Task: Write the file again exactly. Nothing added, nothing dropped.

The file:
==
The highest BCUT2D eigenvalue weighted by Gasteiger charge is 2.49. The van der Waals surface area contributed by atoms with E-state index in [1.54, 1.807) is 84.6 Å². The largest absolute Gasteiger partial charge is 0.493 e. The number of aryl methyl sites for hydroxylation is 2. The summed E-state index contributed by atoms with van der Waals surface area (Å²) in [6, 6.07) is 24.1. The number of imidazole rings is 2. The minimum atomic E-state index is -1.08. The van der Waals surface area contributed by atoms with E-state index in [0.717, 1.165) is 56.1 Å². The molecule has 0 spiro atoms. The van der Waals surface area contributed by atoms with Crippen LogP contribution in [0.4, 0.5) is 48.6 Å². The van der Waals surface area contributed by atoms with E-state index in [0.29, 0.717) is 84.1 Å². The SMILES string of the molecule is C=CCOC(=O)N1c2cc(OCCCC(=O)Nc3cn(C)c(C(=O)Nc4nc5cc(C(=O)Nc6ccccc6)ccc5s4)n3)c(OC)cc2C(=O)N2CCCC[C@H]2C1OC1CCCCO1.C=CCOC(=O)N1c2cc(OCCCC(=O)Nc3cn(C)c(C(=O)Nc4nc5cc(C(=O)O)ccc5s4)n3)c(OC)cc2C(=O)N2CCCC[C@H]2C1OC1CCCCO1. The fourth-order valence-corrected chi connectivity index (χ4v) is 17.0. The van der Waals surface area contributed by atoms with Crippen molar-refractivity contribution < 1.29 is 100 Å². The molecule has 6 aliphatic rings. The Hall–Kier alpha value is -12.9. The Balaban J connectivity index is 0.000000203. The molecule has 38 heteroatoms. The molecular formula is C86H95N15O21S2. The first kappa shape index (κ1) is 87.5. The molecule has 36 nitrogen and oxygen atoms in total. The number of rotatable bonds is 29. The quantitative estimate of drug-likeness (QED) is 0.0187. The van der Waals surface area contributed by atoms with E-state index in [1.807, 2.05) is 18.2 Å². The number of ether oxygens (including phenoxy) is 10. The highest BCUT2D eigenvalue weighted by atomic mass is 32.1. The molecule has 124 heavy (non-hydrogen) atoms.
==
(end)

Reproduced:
The highest BCUT2D eigenvalue weighted by Gasteiger charge is 2.49. The van der Waals surface area contributed by atoms with E-state index in [1.54, 1.807) is 84.6 Å². The largest absolute Gasteiger partial charge is 0.493 e. The number of aryl methyl sites for hydroxylation is 2. The summed E-state index contributed by atoms with van der Waals surface area (Å²) in [6, 6.07) is 24.1. The number of imidazole rings is 2. The minimum atomic E-state index is -1.08. The van der Waals surface area contributed by atoms with E-state index in [0.717, 1.165) is 56.1 Å². The molecule has 0 spiro atoms. The van der Waals surface area contributed by atoms with Crippen LogP contribution in [0.4, 0.5) is 48.6 Å². The van der Waals surface area contributed by atoms with E-state index in [0.29, 0.717) is 84.1 Å². The SMILES string of the molecule is C=CCOC(=O)N1c2cc(OCCCC(=O)Nc3cn(C)c(C(=O)Nc4nc5cc(C(=O)Nc6ccccc6)ccc5s4)n3)c(OC)cc2C(=O)N2CCCC[C@H]2C1OC1CCCCO1.C=CCOC(=O)N1c2cc(OCCCC(=O)Nc3cn(C)c(C(=O)Nc4nc5cc(C(=O)O)ccc5s4)n3)c(OC)cc2C(=O)N2CCCC[C@H]2C1OC1CCCCO1. The fourth-order valence-corrected chi connectivity index (χ4v) is 17.0. The van der Waals surface area contributed by atoms with Crippen molar-refractivity contribution < 1.29 is 100 Å². The molecule has 6 aliphatic rings. The Hall–Kier alpha value is -12.9. The Balaban J connectivity index is 0.000000203. The molecule has 38 heteroatoms. The molecular formula is C86H95N15O21S2. The first kappa shape index (κ1) is 87.5. The molecule has 36 nitrogen and oxygen atoms in total. The number of rotatable bonds is 29. The quantitative estimate of drug-likeness (QED) is 0.0187. The van der Waals surface area contributed by atoms with E-state index in [1.807, 2.05) is 18.2 Å². The number of ether oxygens (including phenoxy) is 10. The highest BCUT2D eigenvalue weighted by atomic mass is 32.1. The molecule has 124 heavy (non-hydrogen) atoms.